Johnny Cash - At Folsom Prison

"Hello, I'm Johnny Cash" Dang da da dang da da dang dang dang dang dang. So began the each and every Johnny Cash concert played once Folsom Prison Blues had been written. From appearing on the same bill as Elvis Presley to his triumphant appearance at Glastonbury in 1994, this simple introduction was barged out of the way by that dirty opening riff, played out from behind the bars of Folsom prison.

As 1968 found hippies shaking the dust from their hair in San Francisco and playing the part of the outlaw so long as their allowances lasted, Johnny Cash, as much outlaw as he was preacher, heard the gates of Folsom Prison slam shut behind him for a legendary gig. No surprise then to find that At Folsom Prison, the resulting album and one of two great live albums recorded by Johnny Cash in the final two years of the sixties, breaks open with that howdy from the stage in front of two thousand inmates and a whole bunch of well-armed guards.

At Folsom Prison ain't the place to be if you're looking for songs about the glory of fighting the law 'til death. As the subject of Folsom Prison Blues sits afraid to look out the window, he can't avoid hearing the pounding of the train along the tracks outside his cell and curses the day he ever shot a man just to watch him die. Knowing that he'll die in this same cell as the rich folks pass by, At Folsom Prison is about the law catching up with those who break it, not only in its songs but also in the audience that hollers between songs and over Cash's singing. Even the raucous Cocaine Blues, which storms on from that first hit of the drug through the killings, the run from the police and the chaotic appearance in court, ends with the stern warning to, "stay off that whiskey and let that cocaine be" as the judge convicts Cash's addict of murder in the first degree. "Lordy lordy, have mercy on me" sings Cash with the knowledge that in the world of the men amongst whom he is performing, there is little mercy, precious little forgiveness and, once those gates close, no memory of those within the walls of Folsom Prison from those without.

Least hopeful of all the songs here is 25 Minutes To Go in which Cash's subject sings of the final twenty-five minutes of his life before the platform on which he's standing gives way and the rope that connects him to the gallows breaks his neck. Minute-by-minute, Cash counts down the final prayer, final walk from his cell, final glimpse of sunlight and that final minute as the hangman prepares to pull the lever. Even in the tenderly played The Long Black Veil, a murderer is haunted by the woman he killed, not only by appearing in the crowd at his hanging but also watching over his grave years later.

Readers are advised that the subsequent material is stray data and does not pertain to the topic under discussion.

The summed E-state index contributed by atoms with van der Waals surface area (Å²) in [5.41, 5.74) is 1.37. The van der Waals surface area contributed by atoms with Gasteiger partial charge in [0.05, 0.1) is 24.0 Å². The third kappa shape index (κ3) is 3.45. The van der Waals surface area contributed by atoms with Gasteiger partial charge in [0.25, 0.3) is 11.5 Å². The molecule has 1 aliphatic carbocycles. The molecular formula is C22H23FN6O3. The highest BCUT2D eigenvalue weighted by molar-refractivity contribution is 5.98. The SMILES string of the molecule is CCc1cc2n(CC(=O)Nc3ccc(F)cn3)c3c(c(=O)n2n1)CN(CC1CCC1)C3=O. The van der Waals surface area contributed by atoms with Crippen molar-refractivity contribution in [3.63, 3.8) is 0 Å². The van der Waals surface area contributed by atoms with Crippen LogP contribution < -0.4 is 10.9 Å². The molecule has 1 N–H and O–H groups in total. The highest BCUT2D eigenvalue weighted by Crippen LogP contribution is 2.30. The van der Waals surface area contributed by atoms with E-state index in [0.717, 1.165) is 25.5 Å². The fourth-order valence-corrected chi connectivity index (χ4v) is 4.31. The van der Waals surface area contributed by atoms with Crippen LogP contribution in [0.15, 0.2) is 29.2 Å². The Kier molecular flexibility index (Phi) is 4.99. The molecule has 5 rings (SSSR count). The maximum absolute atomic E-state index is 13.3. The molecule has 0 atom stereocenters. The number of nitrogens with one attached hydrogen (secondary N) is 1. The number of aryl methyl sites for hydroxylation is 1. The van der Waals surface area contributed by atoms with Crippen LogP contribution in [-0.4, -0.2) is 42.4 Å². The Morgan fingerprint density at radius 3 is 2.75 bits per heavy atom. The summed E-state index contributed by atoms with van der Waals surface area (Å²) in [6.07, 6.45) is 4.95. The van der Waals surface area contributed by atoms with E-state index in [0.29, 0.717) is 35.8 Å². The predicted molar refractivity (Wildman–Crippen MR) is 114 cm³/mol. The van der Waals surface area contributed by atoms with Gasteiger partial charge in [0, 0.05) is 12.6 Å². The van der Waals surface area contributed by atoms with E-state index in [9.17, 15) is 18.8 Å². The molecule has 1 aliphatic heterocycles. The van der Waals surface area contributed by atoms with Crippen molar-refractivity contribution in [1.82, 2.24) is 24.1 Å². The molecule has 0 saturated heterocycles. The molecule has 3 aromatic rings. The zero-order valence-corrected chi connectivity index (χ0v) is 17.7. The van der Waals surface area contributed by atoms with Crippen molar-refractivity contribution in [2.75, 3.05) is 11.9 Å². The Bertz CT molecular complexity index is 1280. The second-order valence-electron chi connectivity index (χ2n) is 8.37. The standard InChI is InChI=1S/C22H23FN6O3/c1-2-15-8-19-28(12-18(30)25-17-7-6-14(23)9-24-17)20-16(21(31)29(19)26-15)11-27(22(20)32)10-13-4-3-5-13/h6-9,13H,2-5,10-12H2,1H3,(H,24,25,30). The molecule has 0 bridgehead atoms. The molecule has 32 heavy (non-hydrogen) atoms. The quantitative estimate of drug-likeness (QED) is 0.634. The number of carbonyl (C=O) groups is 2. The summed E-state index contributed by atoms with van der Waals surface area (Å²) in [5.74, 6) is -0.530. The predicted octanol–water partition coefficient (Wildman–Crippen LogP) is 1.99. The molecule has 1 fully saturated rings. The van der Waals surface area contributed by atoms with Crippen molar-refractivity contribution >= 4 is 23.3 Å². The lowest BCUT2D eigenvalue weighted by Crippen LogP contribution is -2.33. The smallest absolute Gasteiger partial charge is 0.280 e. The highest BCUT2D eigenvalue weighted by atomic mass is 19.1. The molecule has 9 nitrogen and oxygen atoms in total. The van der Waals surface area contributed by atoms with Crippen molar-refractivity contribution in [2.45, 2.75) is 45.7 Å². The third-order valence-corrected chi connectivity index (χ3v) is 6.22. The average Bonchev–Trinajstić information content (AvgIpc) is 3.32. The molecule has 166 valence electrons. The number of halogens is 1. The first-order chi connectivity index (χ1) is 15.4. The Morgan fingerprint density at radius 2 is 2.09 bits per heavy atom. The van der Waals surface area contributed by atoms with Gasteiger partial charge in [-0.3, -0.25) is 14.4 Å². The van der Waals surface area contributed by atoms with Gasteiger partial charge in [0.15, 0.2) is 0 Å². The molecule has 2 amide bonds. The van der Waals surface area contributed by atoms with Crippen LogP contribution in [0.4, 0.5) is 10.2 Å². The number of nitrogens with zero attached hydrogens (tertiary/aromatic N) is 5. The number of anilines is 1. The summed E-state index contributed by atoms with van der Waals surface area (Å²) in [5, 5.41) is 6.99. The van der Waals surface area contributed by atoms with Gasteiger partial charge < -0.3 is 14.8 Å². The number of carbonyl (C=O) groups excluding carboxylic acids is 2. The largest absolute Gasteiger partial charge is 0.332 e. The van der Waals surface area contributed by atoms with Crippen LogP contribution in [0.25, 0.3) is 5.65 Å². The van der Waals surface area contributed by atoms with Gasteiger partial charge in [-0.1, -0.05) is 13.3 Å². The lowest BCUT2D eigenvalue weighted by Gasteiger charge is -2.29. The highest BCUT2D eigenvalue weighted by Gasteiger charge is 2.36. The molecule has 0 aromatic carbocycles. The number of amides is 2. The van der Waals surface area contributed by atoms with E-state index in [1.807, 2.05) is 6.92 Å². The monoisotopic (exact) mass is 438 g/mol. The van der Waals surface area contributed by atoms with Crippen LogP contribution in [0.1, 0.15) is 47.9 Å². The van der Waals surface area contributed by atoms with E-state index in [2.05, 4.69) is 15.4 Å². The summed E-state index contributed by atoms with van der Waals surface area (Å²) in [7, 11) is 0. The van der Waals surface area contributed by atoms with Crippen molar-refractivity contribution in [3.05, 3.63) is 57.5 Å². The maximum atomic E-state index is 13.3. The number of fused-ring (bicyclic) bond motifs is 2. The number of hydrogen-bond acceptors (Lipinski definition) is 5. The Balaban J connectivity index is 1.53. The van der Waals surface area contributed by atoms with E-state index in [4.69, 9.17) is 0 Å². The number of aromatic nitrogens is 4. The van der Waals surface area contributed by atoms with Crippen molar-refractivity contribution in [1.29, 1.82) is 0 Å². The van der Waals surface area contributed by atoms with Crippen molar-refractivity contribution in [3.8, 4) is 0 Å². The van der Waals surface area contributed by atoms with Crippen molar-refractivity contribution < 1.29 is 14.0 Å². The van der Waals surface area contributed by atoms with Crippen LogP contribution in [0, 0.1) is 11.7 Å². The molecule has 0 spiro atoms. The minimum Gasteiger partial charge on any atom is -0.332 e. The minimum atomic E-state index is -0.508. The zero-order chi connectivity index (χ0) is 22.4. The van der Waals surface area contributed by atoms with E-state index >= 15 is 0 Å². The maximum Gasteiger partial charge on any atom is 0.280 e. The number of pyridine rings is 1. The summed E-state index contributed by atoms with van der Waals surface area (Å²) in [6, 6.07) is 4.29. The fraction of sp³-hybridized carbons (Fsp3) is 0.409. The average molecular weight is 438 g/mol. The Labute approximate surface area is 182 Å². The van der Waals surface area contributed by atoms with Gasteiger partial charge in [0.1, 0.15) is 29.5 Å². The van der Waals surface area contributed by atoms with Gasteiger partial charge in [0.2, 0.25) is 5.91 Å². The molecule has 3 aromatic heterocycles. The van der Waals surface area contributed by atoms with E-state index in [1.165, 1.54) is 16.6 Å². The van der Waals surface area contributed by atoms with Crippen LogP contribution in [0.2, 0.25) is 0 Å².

There's a darkness in Cash's writings that the rhinestone and gingham crowd never caught. In the photographs in the CD booklet, Cash's sharp black suit not only lives up to his title of 'The Man In Black' but shows the stained souls of those about whom he sang. And for a man like Cash, the soul was just as important as the heart, quicker was he to sing of salvation as of love and nowhere in Cash's recordings do love, God and murder come together as effectively as they do here. Unlike, say, the next year's At San Quentin, which divides the songs more neatly than Cash ever lived them, At Folsom Prison sees each killer think about the girl he left behind outside before praying that she'll not only get over him but that God will be merciful once the hangman does his duty.

Still, there's humour as the all-too-typically titled Flushed From The Bathroom Of Your Heart and Dirty Old Egg-Suckin' Dog demonstrate. This is country, after all. Cash spits out the words and the two thousand inmates laugh it up, knowing that for a man given to preaching about the soul, Cash could also be wickedly funny.

Cash and his band are on fantastic form, holding steady to a country two-step with guitarist Luther Perkins playing some of the best guitar in his life. Sadly, Perkins died later that year in a fire and was replaced with the double-timed picking of Bob Wootten but that light country touch brought by Perkins into the famous Tennessee Three was absent from Cash's music from that point on. At Folsom Prison is still the best place to hear that flicker of rock turned into Cash's rough take on a traditional country sound.

From 1968, things were never the same again for Cash. With Perkins gone, Cash's music became ever more storming but never again caught that mix of black humour, hopefulness and country music, tenderly played, until Rick Rubin urged Cash to leave both the studio and the band behind for 1994's American Recordings.



out of 10

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